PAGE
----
WASHINGTON – For the second time in a week, the chairman of the U.S. bishops’ Committee on International Justice and Peace called upon the U.S. Senate to ratify the new Strategic Arms Reduction Treaty.
Bishop Howard J. Hubbard of Albany, N.Y., said ratification of the treaty that would further reduce nuclear weapon stockpiles of both the United States and Russia was an urgent matter and would send “a clear and moral message to the world.”
Bishop Hubbard joined the Rev. Leith Anderson, president of the National Association of Evangelicals, in a nationwide telephone news conference Dec. 7 in urging the Senate to act by the end of the 2010 rather than to delay a decision until the new Congress convenes in January.
On Nov. 16, the Senate Foreign Relations Committee approved the treaty in a 14-4 vote and urged prompt consideration by the full Senate.
The START “follow-on” treaty was signed April 8 in Prague by President Barack Obama and Russian President Dmitry Medvedev. The arms accord calls for both countries to reduce their strategic arsenals – weapons deployed on long-range missiles, bombers and submarines – to 1,550 each. Under the previous START pact, which expired in December 2009, both countries reduced their strategic arsenals to 2,200 weapons each.
Bishop Hubbard said the new treaty would implement verification actions that currently do not exist because the first START has expired.
“Timely ratification is critical because verification assures transparency and transparency assures trust,” he said.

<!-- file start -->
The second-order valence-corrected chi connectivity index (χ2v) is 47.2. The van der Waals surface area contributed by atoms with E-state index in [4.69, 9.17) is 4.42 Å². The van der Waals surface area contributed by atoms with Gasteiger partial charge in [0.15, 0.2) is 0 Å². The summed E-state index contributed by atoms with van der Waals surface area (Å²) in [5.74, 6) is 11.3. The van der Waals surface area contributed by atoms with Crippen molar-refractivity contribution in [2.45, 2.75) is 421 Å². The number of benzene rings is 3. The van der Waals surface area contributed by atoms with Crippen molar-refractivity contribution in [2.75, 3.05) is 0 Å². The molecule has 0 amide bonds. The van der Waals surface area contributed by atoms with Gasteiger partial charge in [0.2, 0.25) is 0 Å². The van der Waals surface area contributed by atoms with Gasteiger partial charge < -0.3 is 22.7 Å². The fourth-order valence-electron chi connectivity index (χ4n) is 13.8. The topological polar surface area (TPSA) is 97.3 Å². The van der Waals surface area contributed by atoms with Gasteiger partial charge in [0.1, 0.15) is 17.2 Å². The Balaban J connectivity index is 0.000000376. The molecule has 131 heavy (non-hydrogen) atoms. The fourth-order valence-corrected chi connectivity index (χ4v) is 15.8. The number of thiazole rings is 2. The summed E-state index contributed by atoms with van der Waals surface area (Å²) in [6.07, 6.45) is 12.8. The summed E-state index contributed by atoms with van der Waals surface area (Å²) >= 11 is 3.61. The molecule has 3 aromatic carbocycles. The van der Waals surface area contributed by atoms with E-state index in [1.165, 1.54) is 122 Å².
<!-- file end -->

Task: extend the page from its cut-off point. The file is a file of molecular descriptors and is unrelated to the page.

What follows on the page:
Russian legislators have pledged to ratify the treaty at the same time the Senate takes action on it.
Bishop Hubbard also outlined the church’s long support for nuclear arms reduction, extending back to the Cold War. He said the U.S. bishops, as well as Pope Benedict XVI, have maintained that the reduction and eventual elimination of nuclear weapons is required in order to hold up the dignity of human life.
“Pope Benedict XVI has asserted that in nuclear war, there will be no victors, only victims,” he said.
Rev. Anderson said the new START continues the progress made under the first accord signed by President George H.W. Bush in 1991 and ratified by an overwhelming majority by the Senate.
“The success of that (first treaty) has been amazing,” Rev. Anderson said. “We have had reduction. We’ve had inspections. The new START is the opportunity to do the same.”
Both religious leaders acknowledged that some opponents of the new pact have raised questions about the ability of the United States to modernize its nuclear arsenal. But Rev. Anderson said that if serious concerns arise after the treaty is ratified, either side can back out of it after giving a 90-day notice.
Bishop Hubbard and Rev. Anderson also expressed concern that the public has not seen the importance of ratification as a major concern, choosing instead to focus on economic concerns when discussing issues with Senate candidates.
In addition, Bishop Hubbard said he hoped treaty opponents would consider adopting the treaty in “the best interest of humanity.”
“I think it would be a grave mistake to miss this opportunity for our nation,” he said.
The news conference was sponsored by the Two Futures Project, an organization of American Christians working for the global elimination of nuclear weapons.